What is Black Mind?
Black Mind is a grassroots art-as-activism organisation that centres on the collective mental health, wellbeing, justice and joy of all Black people in Britain. We use the healing arts to create positive change.
Born from the lived experience of our Founder and Creative Director: Amarachi Rachel. For the first two years, Black Mind was produced in collaboration with Koko Brown. Black Mind creates opportunities for our community by showcasing Black artists within our annual zine BadMind (#BadMindZine), delivering our interactive creative programme of Wellbeing Workshops & Open Spaces, organising collaborative exchanges (Giving Time) and producing culturally & trauma-informed live events that embrace the abundant difference within Black communities in Britain.
Black Mind aims to facilitate sustainable change with accessibility at its core. Our purpose is to build a legacy of care, governance and support that centres Blind, Deaf, Disabled, Neurodivergent, Queer, Low-Income, Sick, Mad and othered Black siblings.
We know that creative engagement and free expression is essential to the collective mental health, wellbeing, justice, and joy of Black people in Britain. We make it happen by intentionally cultivating loving, welcoming and open environments for our community.
We are ready to build life-affirming infrastructure in caring and conscious collaboration with aligned peace activists and healing arts practitioners. We do this by prioritising radical honesty, acceptance, transparency and play.
The Black Mind organisational model is an art-as-activism tree comprising the following six interlinked branches:
Wellbeing Workshops, led by Black artists & facilitators, in a range of artforms, styles & skills.
Welcoming spaces centering Black communities in Britain, that allow us to gather and engage with radical thoughts & discussions.
A wellbeing campaign that reshapes social currency into time, skill & love-based transactions.
A print zine & online space that creatively supports, connects, informs & platforms Black people in Britain about mental health, wellbeing, justice & joy.
An experimental & provocative play, written by Amarachi Rachel Nwokoro, that interrogates the systemic criminalisation of Black people within Mental Health
services in Britain.
A justice & legacy campaign working to abolish all police involvement with Mental Health services through policy change, archiving and art.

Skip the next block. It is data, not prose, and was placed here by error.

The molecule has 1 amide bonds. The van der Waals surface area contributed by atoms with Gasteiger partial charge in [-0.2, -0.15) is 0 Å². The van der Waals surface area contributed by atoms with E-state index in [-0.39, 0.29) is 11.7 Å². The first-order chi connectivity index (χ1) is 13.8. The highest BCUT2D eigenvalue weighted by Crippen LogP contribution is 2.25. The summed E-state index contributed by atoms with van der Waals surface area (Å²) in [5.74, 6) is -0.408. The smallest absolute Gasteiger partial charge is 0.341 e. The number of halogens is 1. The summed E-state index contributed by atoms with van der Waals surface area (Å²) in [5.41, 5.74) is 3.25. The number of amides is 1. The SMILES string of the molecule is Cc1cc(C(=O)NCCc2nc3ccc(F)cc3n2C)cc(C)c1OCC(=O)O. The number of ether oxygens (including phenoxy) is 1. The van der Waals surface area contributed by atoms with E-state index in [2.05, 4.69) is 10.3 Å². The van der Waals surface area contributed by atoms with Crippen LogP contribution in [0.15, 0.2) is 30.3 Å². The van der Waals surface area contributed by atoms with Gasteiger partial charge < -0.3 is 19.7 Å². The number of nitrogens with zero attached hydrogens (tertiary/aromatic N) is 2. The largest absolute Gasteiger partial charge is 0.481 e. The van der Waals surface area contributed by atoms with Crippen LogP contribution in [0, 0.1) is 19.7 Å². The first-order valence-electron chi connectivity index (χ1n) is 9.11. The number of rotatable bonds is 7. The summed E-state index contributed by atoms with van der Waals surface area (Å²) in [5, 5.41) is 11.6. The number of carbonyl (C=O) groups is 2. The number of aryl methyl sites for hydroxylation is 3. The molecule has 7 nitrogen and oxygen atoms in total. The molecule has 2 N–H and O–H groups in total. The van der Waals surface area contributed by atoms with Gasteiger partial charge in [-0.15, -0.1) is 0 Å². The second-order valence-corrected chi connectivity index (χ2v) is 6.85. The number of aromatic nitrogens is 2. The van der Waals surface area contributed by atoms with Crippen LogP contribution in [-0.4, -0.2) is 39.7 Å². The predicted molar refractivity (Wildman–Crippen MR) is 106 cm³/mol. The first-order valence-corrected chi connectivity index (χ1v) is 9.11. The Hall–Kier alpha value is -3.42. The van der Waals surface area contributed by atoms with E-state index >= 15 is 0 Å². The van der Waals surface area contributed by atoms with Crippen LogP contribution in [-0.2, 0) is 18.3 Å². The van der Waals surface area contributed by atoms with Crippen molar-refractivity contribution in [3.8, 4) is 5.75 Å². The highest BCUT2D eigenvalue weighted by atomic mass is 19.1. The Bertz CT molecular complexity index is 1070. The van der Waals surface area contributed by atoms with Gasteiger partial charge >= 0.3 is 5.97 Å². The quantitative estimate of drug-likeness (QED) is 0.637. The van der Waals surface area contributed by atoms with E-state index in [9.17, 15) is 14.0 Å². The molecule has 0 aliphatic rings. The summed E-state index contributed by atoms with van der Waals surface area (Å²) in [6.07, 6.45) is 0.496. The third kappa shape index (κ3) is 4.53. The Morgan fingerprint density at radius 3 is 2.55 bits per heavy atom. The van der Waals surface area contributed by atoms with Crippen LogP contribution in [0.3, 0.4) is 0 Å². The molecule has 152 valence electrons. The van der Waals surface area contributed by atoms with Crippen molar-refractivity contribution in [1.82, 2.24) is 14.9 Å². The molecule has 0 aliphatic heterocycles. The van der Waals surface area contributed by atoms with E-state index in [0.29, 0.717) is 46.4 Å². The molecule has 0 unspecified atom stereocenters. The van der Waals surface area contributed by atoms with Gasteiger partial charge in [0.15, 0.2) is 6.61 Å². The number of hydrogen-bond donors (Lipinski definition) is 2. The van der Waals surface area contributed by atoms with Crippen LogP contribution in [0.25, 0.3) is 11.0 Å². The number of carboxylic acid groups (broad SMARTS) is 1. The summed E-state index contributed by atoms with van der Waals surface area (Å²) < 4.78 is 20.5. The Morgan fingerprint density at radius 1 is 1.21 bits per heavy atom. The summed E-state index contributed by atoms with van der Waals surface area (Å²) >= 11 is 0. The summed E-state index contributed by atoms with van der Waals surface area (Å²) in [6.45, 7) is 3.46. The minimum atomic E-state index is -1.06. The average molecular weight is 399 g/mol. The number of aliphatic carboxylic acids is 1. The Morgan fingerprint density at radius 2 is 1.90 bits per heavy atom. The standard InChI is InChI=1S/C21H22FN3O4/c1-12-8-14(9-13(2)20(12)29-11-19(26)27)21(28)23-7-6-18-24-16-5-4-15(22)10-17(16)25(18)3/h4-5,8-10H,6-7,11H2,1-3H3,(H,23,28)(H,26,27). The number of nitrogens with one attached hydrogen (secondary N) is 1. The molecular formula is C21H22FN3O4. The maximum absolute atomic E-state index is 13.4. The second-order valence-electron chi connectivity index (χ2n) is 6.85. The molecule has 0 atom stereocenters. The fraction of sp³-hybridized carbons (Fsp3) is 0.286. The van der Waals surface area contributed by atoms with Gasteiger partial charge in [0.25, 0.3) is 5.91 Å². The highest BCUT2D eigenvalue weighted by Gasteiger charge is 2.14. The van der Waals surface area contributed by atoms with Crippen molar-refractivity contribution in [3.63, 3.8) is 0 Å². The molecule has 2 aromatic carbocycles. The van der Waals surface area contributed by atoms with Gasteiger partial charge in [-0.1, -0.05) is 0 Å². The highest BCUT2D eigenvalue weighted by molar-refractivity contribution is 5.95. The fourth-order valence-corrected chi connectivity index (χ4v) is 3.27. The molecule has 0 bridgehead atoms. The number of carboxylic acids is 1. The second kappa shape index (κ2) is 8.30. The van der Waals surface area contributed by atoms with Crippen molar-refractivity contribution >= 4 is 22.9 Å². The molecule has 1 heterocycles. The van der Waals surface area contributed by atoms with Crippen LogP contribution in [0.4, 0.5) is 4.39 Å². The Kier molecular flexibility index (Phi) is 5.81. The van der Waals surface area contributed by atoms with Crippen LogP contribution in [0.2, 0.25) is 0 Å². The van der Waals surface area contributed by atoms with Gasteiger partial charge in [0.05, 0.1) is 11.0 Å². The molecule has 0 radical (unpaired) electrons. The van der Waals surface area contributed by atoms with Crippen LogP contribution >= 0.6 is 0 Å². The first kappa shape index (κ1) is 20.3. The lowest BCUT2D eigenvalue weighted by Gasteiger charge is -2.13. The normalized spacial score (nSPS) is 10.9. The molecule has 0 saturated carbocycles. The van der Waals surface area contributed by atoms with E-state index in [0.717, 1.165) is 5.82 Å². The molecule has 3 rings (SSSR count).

(Police, Policy, Psychiatry)
All project work we do is grown on a foundation of the four core pillars which fuel our growth:
Mental health is essentially the state of our emotional, psychological and social wellbeing. It affects how we think, feel, and act. Black people are four times more likely to be detained under the Mental Health Act than White people. With lived experience of UK psychiatric services, our Black-led team resonates with the different systemic and cultural barriers faced by Black people in distress.
Wellbeing can be described as experiencing life positively, feeling good, comfortable, healthy or happy. Being a disability-led Black-run organisation, we recognise that colonial perceptions of health can be oppressive. We know that we are more at risk of dying of Covid-19 and due to financial difficulties, it is often harder for us to access state dispensed healthcare. At Black Mind we hold staff “check in”s daily because building safer, culturally informed wellbeing practice is key to preserving Black wellbeing.
Justice is seen as the condition of a situation being morally correct or fair. We recognise that in a racist world and with a criminal justice system that violates us, the concept of fairness can feel like a fantasy. As Black people, we are tasked with healing the wounds of intergenerational trauma and so Black Mind sees reimagining justice to include remembering our roots to the earth as a key liberation practice. Using indigenous research and creativity, we encourage restoration, transformation and creative disruption of community spaces to prioritise our most overlooked humans and nonhumans. See the Why page for more.
Joy is generally the emotion of great delight or happiness caused by something exceptionally good, satisfying or pleasurable. There is something very special about experiencing joy with other Black people. We recognise and celebrate this unapologetically. We are devoted to bringing light, playfulness and pleasure to the work that is racial healing.